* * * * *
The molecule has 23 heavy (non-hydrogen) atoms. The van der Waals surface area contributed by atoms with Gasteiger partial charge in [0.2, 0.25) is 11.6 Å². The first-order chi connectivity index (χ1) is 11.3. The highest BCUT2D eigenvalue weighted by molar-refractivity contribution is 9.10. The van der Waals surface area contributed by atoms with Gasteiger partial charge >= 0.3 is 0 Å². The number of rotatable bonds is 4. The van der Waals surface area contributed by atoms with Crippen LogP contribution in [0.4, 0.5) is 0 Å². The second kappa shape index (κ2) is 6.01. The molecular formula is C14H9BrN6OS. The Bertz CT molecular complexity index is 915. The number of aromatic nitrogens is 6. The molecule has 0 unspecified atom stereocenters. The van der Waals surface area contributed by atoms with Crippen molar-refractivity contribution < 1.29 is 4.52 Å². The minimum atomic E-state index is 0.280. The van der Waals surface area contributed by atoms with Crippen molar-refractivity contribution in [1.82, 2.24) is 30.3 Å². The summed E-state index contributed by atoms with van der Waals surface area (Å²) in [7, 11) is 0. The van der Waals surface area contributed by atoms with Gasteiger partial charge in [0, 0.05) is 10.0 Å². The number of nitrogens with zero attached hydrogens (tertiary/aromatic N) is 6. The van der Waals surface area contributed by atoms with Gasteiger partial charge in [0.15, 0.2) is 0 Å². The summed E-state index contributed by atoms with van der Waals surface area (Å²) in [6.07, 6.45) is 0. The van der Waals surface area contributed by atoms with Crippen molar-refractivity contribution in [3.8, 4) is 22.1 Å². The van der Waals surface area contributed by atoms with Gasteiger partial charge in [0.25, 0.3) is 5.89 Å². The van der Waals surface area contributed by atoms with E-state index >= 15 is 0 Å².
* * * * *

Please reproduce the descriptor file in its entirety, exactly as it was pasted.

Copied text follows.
The molecule has 23 heavy (non-hydrogen) atoms. The van der Waals surface area contributed by atoms with Gasteiger partial charge in [0.2, 0.25) is 11.6 Å². The first-order chi connectivity index (χ1) is 11.3. The highest BCUT2D eigenvalue weighted by molar-refractivity contribution is 9.10. The van der Waals surface area contributed by atoms with Gasteiger partial charge >= 0.3 is 0 Å². The number of rotatable bonds is 4. The van der Waals surface area contributed by atoms with Crippen LogP contribution in [0.4, 0.5) is 0 Å². The second kappa shape index (κ2) is 6.01. The molecular formula is C14H9BrN6OS. The Bertz CT molecular complexity index is 915. The number of aromatic nitrogens is 6. The molecule has 0 unspecified atom stereocenters. The van der Waals surface area contributed by atoms with Crippen molar-refractivity contribution < 1.29 is 4.52 Å². The minimum atomic E-state index is 0.280. The van der Waals surface area contributed by atoms with Crippen molar-refractivity contribution in [1.82, 2.24) is 30.3 Å². The summed E-state index contributed by atoms with van der Waals surface area (Å²) in [7, 11) is 0. The van der Waals surface area contributed by atoms with Gasteiger partial charge in [0, 0.05) is 10.0 Å². The number of nitrogens with zero attached hydrogens (tertiary/aromatic N) is 6. The van der Waals surface area contributed by atoms with Gasteiger partial charge in [0.15, 0.2) is 0 Å². The summed E-state index contributed by atoms with van der Waals surface area (Å²) in [6.07, 6.45) is 0. The van der Waals surface area contributed by atoms with Crippen molar-refractivity contribution in [3.8, 4) is 22.1 Å². The van der Waals surface area contributed by atoms with Gasteiger partial charge in [0.25, 0.3) is 5.89 Å². The van der Waals surface area contributed by atoms with E-state index >= 15 is 0 Å².